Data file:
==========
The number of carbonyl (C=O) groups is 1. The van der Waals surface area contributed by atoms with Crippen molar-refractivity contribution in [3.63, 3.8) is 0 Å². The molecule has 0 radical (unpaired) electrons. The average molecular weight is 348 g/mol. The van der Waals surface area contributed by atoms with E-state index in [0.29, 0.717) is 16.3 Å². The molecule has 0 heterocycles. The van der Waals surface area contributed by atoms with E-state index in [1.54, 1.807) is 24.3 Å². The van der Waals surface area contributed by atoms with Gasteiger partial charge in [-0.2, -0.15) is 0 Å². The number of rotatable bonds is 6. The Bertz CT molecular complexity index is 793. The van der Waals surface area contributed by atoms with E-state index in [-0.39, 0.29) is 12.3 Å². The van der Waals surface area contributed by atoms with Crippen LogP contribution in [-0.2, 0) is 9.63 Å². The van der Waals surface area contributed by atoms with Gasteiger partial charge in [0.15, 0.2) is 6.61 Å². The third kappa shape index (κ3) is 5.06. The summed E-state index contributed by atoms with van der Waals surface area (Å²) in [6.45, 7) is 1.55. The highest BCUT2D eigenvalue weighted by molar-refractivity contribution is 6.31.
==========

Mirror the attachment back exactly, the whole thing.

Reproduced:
The number of carbonyl (C=O) groups is 1. The van der Waals surface area contributed by atoms with Crippen molar-refractivity contribution in [3.63, 3.8) is 0 Å². The molecule has 0 radical (unpaired) electrons. The average molecular weight is 348 g/mol. The van der Waals surface area contributed by atoms with E-state index in [0.29, 0.717) is 16.3 Å². The molecule has 0 heterocycles. The van der Waals surface area contributed by atoms with E-state index in [1.54, 1.807) is 24.3 Å². The van der Waals surface area contributed by atoms with Gasteiger partial charge in [-0.2, -0.15) is 0 Å². The number of rotatable bonds is 6. The Bertz CT molecular complexity index is 793. The van der Waals surface area contributed by atoms with E-state index in [-0.39, 0.29) is 12.3 Å². The van der Waals surface area contributed by atoms with Crippen LogP contribution in [-0.2, 0) is 9.63 Å². The van der Waals surface area contributed by atoms with Gasteiger partial charge in [0.15, 0.2) is 6.61 Å². The third kappa shape index (κ3) is 5.06. The summed E-state index contributed by atoms with van der Waals surface area (Å²) in [6.45, 7) is 1.55. The highest BCUT2D eigenvalue weighted by molar-refractivity contribution is 6.31.